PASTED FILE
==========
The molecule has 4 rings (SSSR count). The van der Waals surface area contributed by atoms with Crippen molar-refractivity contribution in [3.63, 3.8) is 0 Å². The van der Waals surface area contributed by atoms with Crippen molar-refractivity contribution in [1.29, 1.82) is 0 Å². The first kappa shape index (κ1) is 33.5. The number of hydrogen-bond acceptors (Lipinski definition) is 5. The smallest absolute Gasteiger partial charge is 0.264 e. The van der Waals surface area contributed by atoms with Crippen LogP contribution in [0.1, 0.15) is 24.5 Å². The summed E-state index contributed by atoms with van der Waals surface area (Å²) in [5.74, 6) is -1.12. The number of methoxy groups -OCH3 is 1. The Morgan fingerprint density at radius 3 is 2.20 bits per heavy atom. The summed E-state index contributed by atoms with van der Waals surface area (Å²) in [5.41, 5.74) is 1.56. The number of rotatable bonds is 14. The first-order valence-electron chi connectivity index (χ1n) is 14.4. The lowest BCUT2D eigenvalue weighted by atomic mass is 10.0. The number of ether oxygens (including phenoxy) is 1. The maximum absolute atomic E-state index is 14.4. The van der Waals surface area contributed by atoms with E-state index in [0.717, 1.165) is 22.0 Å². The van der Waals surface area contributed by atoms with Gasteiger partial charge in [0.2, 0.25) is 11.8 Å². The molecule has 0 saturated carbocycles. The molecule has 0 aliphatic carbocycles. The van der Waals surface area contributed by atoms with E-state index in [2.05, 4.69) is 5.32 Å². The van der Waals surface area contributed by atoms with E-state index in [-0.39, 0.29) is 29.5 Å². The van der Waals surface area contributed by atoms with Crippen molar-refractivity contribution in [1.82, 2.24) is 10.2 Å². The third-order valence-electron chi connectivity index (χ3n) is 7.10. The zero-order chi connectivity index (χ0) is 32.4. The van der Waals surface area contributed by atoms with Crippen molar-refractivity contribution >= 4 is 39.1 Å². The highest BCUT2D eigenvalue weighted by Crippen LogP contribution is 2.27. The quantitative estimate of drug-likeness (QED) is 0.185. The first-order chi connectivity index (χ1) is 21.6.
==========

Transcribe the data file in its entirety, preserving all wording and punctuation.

The molecule has 4 rings (SSSR count). The van der Waals surface area contributed by atoms with Crippen molar-refractivity contribution in [3.63, 3.8) is 0 Å². The van der Waals surface area contributed by atoms with Crippen molar-refractivity contribution in [1.29, 1.82) is 0 Å². The first kappa shape index (κ1) is 33.5. The number of hydrogen-bond acceptors (Lipinski definition) is 5. The smallest absolute Gasteiger partial charge is 0.264 e. The van der Waals surface area contributed by atoms with Crippen LogP contribution in [0.1, 0.15) is 24.5 Å². The summed E-state index contributed by atoms with van der Waals surface area (Å²) in [5.74, 6) is -1.12. The number of methoxy groups -OCH3 is 1. The Morgan fingerprint density at radius 3 is 2.20 bits per heavy atom. The summed E-state index contributed by atoms with van der Waals surface area (Å²) in [5.41, 5.74) is 1.56. The number of rotatable bonds is 14. The first-order valence-electron chi connectivity index (χ1n) is 14.4. The lowest BCUT2D eigenvalue weighted by atomic mass is 10.0. The number of ether oxygens (including phenoxy) is 1. The maximum absolute atomic E-state index is 14.4. The van der Waals surface area contributed by atoms with E-state index in [0.717, 1.165) is 22.0 Å². The van der Waals surface area contributed by atoms with Gasteiger partial charge in [0.2, 0.25) is 11.8 Å². The molecule has 0 saturated carbocycles. The molecule has 0 aliphatic carbocycles. The van der Waals surface area contributed by atoms with E-state index in [2.05, 4.69) is 5.32 Å². The van der Waals surface area contributed by atoms with E-state index in [-0.39, 0.29) is 29.5 Å². The van der Waals surface area contributed by atoms with Crippen molar-refractivity contribution in [1.82, 2.24) is 10.2 Å². The third-order valence-electron chi connectivity index (χ3n) is 7.10. The zero-order chi connectivity index (χ0) is 32.4. The van der Waals surface area contributed by atoms with Crippen molar-refractivity contribution >= 4 is 39.1 Å². The highest BCUT2D eigenvalue weighted by Crippen LogP contribution is 2.27. The quantitative estimate of drug-likeness (QED) is 0.185. The first-order chi connectivity index (χ1) is 21.6.